Near the end of last month, mutual-fund giant Vanguard announced that it had lowered the expense ratios on 35 of its mutual funds. That’s after a December announcement that it had lowered expense ratios on 53 funds. All in all, Vanguard estimated, the changes resulted in an $87.4 million reduction in the fees paid by its customers.
Isn’t that outrageous!?!?! I mean, seriously, how shameless can these guys get?
That, in short, is the argument Vanguard tax lawyer turned whistle-blower David Danon and his hired expert, University of Michigan law professor Reuven S. Avi-Yonah, are making.
Yes, there's a more complicated legal angle involving transfer pricing. More on that in a bit. But the underlying reasoning is simple: Vanguard is cheating state and federal tax authorities by charging its customers much less than other fund companies do. Which is exactly as bonkers as it sounds. (This seems like it might be a good spot to disclose that while I don’t own any Vanguard funds, my wife does.)
Vanguard has $3.2 trillion in U.S. fund assets under management, and its asset-weighted average expense ratio is 0.14 percent, compared with an industry average of 0.64 percent. That means Vanguard’s fees bring in about $4.5 billion a year, and if they were raised to the industry average they would bring in about $20.5 billion. Since Vanguard is run at break-even now, that difference would presumably be profit, and thus subject to corporate income taxes.
Using similar calculations, Avi-Yonah contends that Vanguard owes the Internal Revenue Service $34.6 billion in back taxes for the years 2007 through 2014. And Newsweek estimates that Danon, as the whistle-blower, could pocket as much as $10 billion of that.
Remember, these would be taxes on profits that were never earned, from fees that were never collected. Vanguard clearly wasn’t engaging in any subterfuge. The whole thing was out in the open.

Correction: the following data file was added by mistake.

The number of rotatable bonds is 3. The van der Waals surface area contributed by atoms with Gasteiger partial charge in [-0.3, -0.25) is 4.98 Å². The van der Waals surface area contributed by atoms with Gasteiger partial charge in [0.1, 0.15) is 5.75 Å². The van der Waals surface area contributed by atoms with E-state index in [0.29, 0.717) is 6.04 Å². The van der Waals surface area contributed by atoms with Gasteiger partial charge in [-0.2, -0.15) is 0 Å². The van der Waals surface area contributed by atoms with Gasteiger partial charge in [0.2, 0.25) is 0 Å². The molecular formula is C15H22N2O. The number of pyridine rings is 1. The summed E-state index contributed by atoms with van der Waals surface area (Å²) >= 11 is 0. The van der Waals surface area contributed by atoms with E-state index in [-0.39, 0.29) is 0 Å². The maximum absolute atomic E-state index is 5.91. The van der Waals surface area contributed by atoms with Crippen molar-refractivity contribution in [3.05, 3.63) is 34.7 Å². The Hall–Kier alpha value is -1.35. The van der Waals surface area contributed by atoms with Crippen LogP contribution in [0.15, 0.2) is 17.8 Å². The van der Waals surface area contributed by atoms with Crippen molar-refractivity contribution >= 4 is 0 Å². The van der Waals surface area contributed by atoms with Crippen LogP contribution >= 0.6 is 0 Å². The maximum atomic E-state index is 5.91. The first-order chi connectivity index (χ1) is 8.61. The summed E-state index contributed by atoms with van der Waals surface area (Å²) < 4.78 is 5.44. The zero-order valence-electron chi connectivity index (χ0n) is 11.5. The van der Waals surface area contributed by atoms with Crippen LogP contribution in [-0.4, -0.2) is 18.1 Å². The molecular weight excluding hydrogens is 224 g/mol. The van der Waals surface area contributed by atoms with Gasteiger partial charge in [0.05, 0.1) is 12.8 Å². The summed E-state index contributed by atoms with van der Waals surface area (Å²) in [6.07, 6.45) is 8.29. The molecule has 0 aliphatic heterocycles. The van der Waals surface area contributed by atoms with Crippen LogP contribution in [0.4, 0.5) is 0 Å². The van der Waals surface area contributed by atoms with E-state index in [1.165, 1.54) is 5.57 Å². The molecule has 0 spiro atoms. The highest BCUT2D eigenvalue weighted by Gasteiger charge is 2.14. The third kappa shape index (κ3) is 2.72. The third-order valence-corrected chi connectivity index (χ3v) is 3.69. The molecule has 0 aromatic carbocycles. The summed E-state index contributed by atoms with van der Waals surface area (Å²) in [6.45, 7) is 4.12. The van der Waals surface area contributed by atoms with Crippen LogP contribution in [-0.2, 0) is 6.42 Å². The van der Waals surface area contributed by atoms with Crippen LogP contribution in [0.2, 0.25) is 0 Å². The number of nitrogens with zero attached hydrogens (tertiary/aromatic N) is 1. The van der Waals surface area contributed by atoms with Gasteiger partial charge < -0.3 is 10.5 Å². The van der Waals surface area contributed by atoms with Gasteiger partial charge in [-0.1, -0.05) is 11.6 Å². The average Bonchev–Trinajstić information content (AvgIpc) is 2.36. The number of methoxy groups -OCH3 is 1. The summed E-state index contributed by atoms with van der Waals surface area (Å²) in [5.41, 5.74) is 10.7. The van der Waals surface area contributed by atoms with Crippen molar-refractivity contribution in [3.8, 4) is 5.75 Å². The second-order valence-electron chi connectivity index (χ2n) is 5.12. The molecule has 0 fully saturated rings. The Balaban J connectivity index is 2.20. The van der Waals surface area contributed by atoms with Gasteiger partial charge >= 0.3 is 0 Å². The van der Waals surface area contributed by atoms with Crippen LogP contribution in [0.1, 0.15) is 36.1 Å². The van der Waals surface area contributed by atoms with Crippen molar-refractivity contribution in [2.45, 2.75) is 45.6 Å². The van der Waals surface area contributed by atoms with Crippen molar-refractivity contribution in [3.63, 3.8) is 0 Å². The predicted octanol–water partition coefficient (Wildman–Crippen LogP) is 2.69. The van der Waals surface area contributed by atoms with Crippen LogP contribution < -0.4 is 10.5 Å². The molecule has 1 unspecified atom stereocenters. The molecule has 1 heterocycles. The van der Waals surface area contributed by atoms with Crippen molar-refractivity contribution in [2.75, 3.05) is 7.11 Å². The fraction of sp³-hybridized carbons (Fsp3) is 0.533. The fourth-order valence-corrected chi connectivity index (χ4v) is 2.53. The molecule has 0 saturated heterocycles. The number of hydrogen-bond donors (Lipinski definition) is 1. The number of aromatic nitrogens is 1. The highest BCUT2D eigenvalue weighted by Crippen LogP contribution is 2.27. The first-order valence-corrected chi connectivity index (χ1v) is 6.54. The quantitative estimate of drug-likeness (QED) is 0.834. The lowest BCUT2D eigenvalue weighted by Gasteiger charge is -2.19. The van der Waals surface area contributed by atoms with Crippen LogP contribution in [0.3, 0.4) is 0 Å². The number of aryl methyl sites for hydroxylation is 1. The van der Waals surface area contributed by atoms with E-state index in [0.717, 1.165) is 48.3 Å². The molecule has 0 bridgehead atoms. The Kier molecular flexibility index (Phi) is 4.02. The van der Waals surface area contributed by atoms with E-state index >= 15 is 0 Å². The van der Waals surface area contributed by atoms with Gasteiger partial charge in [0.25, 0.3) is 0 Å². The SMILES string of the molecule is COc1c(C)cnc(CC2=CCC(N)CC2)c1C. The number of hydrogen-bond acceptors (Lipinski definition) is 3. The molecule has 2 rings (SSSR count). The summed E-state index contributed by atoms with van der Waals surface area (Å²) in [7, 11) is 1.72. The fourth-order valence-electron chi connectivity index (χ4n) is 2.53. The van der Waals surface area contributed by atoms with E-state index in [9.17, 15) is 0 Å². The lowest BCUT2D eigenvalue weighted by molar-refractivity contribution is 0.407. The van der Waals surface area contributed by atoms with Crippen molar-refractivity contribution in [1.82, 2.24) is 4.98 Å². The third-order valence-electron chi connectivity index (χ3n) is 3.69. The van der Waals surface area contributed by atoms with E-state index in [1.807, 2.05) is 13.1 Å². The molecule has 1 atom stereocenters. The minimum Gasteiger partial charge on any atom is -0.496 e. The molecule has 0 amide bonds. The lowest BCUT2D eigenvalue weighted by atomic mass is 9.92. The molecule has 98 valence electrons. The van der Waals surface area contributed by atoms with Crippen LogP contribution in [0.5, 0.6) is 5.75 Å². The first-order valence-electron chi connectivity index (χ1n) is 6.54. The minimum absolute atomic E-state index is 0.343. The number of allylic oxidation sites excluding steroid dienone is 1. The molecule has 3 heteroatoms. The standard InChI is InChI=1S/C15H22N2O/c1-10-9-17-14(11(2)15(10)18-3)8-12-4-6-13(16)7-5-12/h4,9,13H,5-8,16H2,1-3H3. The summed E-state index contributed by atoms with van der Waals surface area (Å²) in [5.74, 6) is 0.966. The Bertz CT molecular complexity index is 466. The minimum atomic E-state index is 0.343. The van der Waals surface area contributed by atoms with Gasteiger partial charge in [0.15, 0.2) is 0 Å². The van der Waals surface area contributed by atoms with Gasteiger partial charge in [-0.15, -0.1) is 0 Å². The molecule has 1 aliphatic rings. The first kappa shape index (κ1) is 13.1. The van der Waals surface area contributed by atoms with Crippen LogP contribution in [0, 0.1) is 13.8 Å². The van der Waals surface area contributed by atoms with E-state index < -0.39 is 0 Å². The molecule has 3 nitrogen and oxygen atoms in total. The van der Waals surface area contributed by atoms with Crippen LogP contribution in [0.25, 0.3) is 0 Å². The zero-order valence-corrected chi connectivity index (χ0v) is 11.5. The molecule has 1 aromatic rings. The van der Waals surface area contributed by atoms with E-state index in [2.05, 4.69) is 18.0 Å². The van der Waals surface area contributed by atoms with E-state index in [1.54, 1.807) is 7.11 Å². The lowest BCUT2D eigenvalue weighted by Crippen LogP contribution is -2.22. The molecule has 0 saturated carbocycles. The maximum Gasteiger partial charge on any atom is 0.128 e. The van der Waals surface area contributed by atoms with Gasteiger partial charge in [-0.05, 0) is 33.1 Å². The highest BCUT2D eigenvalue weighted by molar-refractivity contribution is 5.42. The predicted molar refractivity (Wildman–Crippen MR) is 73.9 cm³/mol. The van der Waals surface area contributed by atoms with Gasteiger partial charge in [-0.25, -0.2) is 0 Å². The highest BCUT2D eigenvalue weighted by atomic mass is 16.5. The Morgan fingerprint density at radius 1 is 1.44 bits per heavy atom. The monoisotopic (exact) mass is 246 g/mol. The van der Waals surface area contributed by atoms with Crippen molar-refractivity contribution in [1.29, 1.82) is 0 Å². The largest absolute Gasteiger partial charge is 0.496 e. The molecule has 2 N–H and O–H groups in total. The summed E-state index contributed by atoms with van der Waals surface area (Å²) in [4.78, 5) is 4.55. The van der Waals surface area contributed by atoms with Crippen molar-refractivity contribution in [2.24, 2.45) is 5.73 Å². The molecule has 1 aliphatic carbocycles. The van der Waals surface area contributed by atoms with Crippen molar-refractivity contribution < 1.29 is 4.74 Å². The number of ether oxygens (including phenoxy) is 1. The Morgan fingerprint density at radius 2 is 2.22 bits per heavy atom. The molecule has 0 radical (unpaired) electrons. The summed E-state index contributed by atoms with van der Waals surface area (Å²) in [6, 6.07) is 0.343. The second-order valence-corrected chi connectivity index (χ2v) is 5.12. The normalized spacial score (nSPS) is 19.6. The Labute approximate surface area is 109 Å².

My Bloomberg View colleague Matt Levine has dubbed this “the faked moon landing of financial news stories, except that it might be true." Danon collected a $117,000 whistle-blower bounty in Texas in November, meaning that Vanguard paid the state at least $2.3 million.
It’s possible that Vanguard’s payment had nothing to do with the fee issue -- a company spokesman told Bloomberg’s Jesse Drucker that Danon’s arguments didn’t come up in the company’s discussions with state tax authorities. But Danon did collect a fee, and Avi-Yonah really is an expert on transfer pricing. Their claims can’t be completely dismissed.
Jeff Sommer described the legal niceties in detail in a New York Times column last weekend, which included quotes from two law professors who don’t buy Danon and Avi-Yonah’s reasoning. But the basic argument is this: Mutual-fund organizations are made up of two kinds of entities -- mutual funds that are owned by their customers and exempt from income taxes, and corporations that manage the mutual funds’ assets and charge fees for that service.